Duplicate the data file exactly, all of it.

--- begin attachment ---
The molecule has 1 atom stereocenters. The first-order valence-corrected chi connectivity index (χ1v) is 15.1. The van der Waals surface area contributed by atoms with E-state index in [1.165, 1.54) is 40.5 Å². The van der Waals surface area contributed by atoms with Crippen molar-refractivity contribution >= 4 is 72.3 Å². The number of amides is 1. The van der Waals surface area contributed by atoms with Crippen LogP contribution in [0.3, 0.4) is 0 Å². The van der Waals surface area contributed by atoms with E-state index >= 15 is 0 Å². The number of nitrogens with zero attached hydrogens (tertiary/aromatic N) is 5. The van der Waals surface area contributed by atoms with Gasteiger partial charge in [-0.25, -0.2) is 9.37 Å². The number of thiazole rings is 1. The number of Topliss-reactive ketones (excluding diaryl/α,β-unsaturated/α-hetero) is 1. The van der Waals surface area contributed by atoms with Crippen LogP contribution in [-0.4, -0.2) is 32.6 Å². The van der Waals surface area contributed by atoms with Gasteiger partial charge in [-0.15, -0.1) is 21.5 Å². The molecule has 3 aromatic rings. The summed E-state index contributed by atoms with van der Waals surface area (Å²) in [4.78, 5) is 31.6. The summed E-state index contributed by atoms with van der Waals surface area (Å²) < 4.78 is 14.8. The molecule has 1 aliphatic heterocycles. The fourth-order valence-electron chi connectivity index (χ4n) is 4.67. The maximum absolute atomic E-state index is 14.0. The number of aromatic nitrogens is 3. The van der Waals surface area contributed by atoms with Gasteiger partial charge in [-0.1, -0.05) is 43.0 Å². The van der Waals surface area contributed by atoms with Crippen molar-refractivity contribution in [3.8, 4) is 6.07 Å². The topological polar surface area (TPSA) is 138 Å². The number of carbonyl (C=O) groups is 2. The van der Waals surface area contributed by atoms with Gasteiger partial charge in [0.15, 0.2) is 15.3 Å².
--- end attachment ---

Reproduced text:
The molecule has 1 atom stereocenters. The first-order valence-corrected chi connectivity index (χ1v) is 15.1. The van der Waals surface area contributed by atoms with E-state index in [1.165, 1.54) is 40.5 Å². The van der Waals surface area contributed by atoms with Crippen molar-refractivity contribution >= 4 is 72.3 Å². The number of amides is 1. The van der Waals surface area contributed by atoms with Crippen LogP contribution in [0.3, 0.4) is 0 Å². The van der Waals surface area contributed by atoms with E-state index >= 15 is 0 Å². The number of nitrogens with zero attached hydrogens (tertiary/aromatic N) is 5. The van der Waals surface area contributed by atoms with Gasteiger partial charge in [-0.25, -0.2) is 9.37 Å². The number of thiazole rings is 1. The number of Topliss-reactive ketones (excluding diaryl/α,β-unsaturated/α-hetero) is 1. The van der Waals surface area contributed by atoms with Crippen LogP contribution in [-0.4, -0.2) is 32.6 Å². The van der Waals surface area contributed by atoms with Gasteiger partial charge in [-0.15, -0.1) is 21.5 Å². The molecule has 3 aromatic rings. The summed E-state index contributed by atoms with van der Waals surface area (Å²) in [4.78, 5) is 31.6. The summed E-state index contributed by atoms with van der Waals surface area (Å²) < 4.78 is 14.8. The molecule has 1 aliphatic heterocycles. The fourth-order valence-electron chi connectivity index (χ4n) is 4.67. The maximum absolute atomic E-state index is 14.0. The number of aromatic nitrogens is 3. The van der Waals surface area contributed by atoms with Gasteiger partial charge in [-0.1, -0.05) is 43.0 Å². The van der Waals surface area contributed by atoms with Crippen molar-refractivity contribution in [3.8, 4) is 6.07 Å². The topological polar surface area (TPSA) is 138 Å². The number of carbonyl (C=O) groups is 2. The van der Waals surface area contributed by atoms with Gasteiger partial charge in [0.15, 0.2) is 15.3 Å².